Lucky exemplifies using ‘the power of media for positive change’…Last year 3 Sisters won the National Geographic GeoTourism Challenge to sustain, enhance, and preserve local culture in place…and the Travel & Leisure Global Vision Award, and now they’re after so the Nike Game Changers competition in a classic ‘inch by inch’ gaining of ground just like scaling a mountain…

The more people hear about the awesome and inspiring work 3 Sisters are doing, the more mother-daughter treks, coming of age/rites of passage hikes and midlife milestone markers start to surface building bridges between countries and friendships among globetrotting women of all ages and stages!

(Photo Gallery of 3 Sisters’ domestic child labor rescue, eco-awareness, medical trekker training and more)

lucky-peaceThat’s Lucky in the middle in red…(at left)

Trained trekking guides are there to encourage and support both literally and figuratively on these all female sojourns, and define guide on their website as “friend, guardian, teacher, student, advisor, attendant and sometimes mother.” Again…the girl effect…rippling through entire communities to bring hope, sustainability, courage, and confidence that impacts entire regions with ‘yes we can’ attitude. It’s sublime.

As for Nike?

Nike has made some masterful changes in their brand transparency and auditing of labor practices and social responsibility (granted, they needed them desperately!) and many guarded partners, including YouthNoise have been opening up the debate fair and square, such as this post, “Has Nike REALLY reformed?’

I’ve been keeping tabs on Nike’s Corporate Social Responsibility newswire profile ever since their eco-brand ‘Considered’ started using lofty acronyms like EPMs (environmentally preferred materials) with all their BTUs and sustainable materials/climate change chatter.

worldchanging-logoPlus, our youth crew had embarked upon collecting hundreds of old sneakers to recycle into playground cushioning as part of one of their eco-efforts taking baby steps toward worldchanging. (great zine with excellent content, and a book I still have yet to read, btw) Anyway, I want to make sure Nike’s new leaf turned over continues to be green…as we have lots of kids really wanting to believe corporations can change their stripes and become benevolent green zebras…so to speak.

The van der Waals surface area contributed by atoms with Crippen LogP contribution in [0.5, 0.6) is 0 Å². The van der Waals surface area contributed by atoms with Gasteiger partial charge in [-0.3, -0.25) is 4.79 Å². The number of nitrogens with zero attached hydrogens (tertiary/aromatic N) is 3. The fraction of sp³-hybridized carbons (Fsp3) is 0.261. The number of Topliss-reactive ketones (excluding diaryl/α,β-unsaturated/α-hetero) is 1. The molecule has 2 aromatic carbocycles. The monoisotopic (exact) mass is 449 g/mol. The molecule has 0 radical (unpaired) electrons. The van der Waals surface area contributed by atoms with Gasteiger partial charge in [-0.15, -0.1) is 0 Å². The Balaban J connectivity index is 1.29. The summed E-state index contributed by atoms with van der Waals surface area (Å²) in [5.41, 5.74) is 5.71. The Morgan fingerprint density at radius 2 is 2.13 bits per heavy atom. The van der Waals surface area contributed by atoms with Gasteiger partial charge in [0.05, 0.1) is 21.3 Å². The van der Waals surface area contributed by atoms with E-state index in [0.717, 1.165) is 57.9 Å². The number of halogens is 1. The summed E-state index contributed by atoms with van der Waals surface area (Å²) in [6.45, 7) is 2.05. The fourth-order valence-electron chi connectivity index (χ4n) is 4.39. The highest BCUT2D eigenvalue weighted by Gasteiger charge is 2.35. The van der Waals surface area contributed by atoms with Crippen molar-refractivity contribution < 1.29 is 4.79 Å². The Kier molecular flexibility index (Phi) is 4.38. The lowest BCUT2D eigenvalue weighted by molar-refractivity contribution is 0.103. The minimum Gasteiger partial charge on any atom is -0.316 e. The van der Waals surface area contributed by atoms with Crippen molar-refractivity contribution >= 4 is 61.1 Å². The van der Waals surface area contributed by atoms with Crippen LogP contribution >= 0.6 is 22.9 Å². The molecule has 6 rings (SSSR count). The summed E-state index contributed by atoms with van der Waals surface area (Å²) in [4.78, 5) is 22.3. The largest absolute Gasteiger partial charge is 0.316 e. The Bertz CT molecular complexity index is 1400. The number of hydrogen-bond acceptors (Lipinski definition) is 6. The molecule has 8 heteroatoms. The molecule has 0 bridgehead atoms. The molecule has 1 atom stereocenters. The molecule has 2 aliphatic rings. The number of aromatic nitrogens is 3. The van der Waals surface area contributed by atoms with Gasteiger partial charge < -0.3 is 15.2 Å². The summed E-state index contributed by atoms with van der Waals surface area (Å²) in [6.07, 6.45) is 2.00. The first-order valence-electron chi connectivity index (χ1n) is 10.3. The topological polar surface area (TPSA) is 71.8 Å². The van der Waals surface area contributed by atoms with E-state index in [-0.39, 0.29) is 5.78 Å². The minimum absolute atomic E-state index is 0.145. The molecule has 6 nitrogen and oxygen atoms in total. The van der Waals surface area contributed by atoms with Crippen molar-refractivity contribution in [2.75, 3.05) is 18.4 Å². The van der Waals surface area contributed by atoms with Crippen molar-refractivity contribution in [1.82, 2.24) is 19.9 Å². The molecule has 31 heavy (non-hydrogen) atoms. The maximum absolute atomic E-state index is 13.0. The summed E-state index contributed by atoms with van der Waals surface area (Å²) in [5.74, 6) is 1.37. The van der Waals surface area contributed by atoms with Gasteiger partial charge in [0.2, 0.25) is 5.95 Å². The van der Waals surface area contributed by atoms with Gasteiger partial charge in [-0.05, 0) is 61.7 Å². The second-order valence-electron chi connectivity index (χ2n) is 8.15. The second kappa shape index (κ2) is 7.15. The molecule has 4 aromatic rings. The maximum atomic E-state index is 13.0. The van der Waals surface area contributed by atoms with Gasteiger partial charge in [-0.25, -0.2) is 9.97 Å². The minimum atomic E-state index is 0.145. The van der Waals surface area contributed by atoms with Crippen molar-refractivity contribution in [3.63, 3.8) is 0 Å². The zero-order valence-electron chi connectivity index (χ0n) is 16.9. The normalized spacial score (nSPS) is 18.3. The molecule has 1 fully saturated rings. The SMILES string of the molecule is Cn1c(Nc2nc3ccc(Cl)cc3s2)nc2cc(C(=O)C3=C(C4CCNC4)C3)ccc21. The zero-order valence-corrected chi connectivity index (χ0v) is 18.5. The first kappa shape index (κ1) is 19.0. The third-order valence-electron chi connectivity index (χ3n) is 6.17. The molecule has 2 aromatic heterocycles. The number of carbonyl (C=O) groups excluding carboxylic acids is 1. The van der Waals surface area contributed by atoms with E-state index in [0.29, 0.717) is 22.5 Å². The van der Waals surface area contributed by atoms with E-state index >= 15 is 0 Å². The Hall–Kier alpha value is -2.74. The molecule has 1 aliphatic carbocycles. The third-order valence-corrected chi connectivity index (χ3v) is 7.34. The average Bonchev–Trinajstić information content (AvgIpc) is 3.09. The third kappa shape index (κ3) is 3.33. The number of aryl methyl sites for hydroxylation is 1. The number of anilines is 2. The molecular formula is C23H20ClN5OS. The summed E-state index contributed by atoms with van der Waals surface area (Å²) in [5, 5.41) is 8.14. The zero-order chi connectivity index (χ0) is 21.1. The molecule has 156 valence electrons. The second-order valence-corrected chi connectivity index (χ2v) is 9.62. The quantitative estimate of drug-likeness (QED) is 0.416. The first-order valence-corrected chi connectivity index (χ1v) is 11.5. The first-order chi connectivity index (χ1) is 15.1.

I’m cautiously optimistic.

Apparently virtually all of the Nike trainers are PVC-free now, and design-wise their 25-year old “Pegasus” shoe (which Abi Silvester at “HippyShopper” on ethical consumerism pithily claims conjures visions of Harry Potter) is the first of its kind to employ their Considered Design which seems to show they’re translating manufacturing standards into   mainstream relevance.

Nike’s own site of course reminds that they introduced a complete line of Olympic apparel for athletes in Beijing that was made from 100 percent recycled polyester, and that they’re doing serious work in girls’ empowerment ALONG with all the change-maker motivation…

So I’d say this earns them a ‘comeback kid award for brand brilliance from this youth focused cycle-breaker mindset…


After all, like the ‘do-overs’ on a school playground, mistakes are meant to be learning experiences.

Nike’s now copped to full transparency on their site with a complete list of Nike suppliers worldwide…they’ve kept a keen eye toward building the brand on being agents of change and have been instrumental in giving adolescent girls a voice in uncommon places…like the  first ever plenary session of the World Economic Forum’s Annual Meeting.

“Including girls in this year’s agenda marks a real turning point in the world’s understanding of adolescent girls” potential contribution to their own communities and to the global economy,” said Mark Parker, President and CEO of NIKE, Inc.

“When given an opportunity to participate, girls are a powerful force for social and economic change. That’s exactly what we need right now.”

Obviously, this strikes a huge chord with me; sure doesn’t appear Nike’s just brandwashing…CSRWire reports from Davos 2009 that panelists explored the dearth of investment in adolescent girls in developing countries, which economists even called “an irrational investment gap,” and they also discussed the impact of investing (and NOT investing!) in girls via developing economies.